First published on FT.com (Financial Times) on November 17th 2012
Stanford is known for teaching the ‘softer skills’ of business management. In the 1970s, courses like “Interpersonal dynamics” were already being taught, focused on improving students’ ability to manage relations with others.
These softer skills are now taught in diverse ways. For example, Irving Grousbeck (inventor of the search fund – the enrepreneurship/investment vehicle model ) and Joel Peterson (chairman of JetBlue) teach students how to replace themselves as chief executives when their start-ups grow too large, while Dan Klein and Scott Doorley teach improvisation techniques to manage meetings better.
What these classes all have in common is that they are experiential in nature: students do not simply learn theory, but practise taking action. Let me describe three of my experiential classes.
In one of my global strategy classes, Condoleezza Rice, the former US Secretary of State, ran a simulation of negotiations about economic sanctions for Iran. Before the class, each student was assigned a role within the administrations of eight countries: the G5, Germany, Brazil and Turkey. Our aim was to come to a multi-lateral agreement to prevent Iran from developing a nuclear weapon, while protecting our national interests.
After an opening speech by each country’s head of state, 66 of us began negotiations. Polite mayhem ensued. The eight foreign secretaries haggled but reached gridlock. Any progress was undermined by side agreements made by defence secretaries and heads of treasuries. The class failed to reach an agreement that would stall Iran’s nuclear programme. Ms Rice noted that no class of hers had ever reached a satisfactory agreement in this exercise.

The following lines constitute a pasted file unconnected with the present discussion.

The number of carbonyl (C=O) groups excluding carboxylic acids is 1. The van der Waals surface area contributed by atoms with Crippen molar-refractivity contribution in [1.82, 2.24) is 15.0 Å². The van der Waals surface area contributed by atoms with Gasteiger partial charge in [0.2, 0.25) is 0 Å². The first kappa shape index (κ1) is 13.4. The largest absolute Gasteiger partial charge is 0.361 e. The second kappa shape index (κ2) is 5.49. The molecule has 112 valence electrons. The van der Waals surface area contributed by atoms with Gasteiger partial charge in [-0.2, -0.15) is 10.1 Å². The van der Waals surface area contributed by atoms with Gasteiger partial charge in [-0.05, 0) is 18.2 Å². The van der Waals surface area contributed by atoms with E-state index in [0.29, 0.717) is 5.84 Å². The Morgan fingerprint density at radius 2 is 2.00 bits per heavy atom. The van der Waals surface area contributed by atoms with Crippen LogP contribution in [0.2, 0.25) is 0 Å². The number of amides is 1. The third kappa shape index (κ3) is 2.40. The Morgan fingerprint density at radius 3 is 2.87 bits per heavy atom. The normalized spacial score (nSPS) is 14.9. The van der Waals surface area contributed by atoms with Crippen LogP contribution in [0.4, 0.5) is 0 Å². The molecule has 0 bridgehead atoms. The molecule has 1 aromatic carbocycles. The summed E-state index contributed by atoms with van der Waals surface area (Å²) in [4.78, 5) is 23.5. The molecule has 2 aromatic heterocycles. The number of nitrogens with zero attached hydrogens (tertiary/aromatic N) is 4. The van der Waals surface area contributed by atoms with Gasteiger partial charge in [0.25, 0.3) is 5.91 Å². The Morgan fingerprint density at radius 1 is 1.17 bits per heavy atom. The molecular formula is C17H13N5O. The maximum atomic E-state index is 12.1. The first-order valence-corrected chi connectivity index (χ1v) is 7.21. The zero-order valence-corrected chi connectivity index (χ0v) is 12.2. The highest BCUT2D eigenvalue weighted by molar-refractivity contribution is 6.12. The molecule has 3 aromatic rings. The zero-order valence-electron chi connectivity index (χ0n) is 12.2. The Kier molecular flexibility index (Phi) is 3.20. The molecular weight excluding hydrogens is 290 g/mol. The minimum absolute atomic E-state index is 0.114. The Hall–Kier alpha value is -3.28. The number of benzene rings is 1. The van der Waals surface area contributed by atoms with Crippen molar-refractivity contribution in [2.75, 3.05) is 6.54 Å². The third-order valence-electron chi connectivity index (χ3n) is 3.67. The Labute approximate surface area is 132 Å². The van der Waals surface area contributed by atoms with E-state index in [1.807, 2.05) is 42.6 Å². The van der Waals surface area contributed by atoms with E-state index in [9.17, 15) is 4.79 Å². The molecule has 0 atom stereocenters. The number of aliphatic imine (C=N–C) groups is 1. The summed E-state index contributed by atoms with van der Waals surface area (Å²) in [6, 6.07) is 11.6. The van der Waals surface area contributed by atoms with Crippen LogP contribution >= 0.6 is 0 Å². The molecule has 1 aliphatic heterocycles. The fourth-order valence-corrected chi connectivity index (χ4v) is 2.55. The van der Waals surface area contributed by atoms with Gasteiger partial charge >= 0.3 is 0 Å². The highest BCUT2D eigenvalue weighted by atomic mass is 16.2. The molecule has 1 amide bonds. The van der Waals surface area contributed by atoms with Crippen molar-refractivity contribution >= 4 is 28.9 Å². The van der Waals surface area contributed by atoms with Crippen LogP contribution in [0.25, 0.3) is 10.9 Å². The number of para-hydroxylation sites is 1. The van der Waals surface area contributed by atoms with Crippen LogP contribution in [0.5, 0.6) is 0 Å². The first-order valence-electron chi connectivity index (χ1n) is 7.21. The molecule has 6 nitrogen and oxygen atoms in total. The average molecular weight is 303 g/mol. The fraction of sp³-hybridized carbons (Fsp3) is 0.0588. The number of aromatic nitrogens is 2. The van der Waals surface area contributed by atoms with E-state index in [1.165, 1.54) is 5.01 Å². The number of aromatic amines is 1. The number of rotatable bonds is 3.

As a group we considered the negotiating pitfalls into which we had tumbled. We realised that while each country had stated their opening stance, none had revealed their motivations for it. This lack of transparency made it incredibly difficult to establish a mutually beneficial solution, because no party knew what mattered most to their counterparts. Moreover, we had debated each aspect of the sanctions one by one, picking over Iranian fuel sanctions before talking about restricting capital flows in banks. It became apparent that we would have been far more likely to reach a solution if we had debated packages of options, which allows each party to compromise on some fronts but benefit on others.
Another day, I turned up to my “managing groups and teams” class and was told I was going to be a ‘base-level worker’ in a class exercise. With three others I had to recreate and enlarge a tiny sketch we had been given. The sketch seemed a jumble of meaningless doodles. Other small groups were working on similar assignments.
Some of our classmates, meanwhile had been assigned as ‘managers’ and rushed around giving instructions. My group quickly grew frustrated – it seemed like there was not enough work for each of us, that the task was meaningless and that our managers were running around like headless chickens.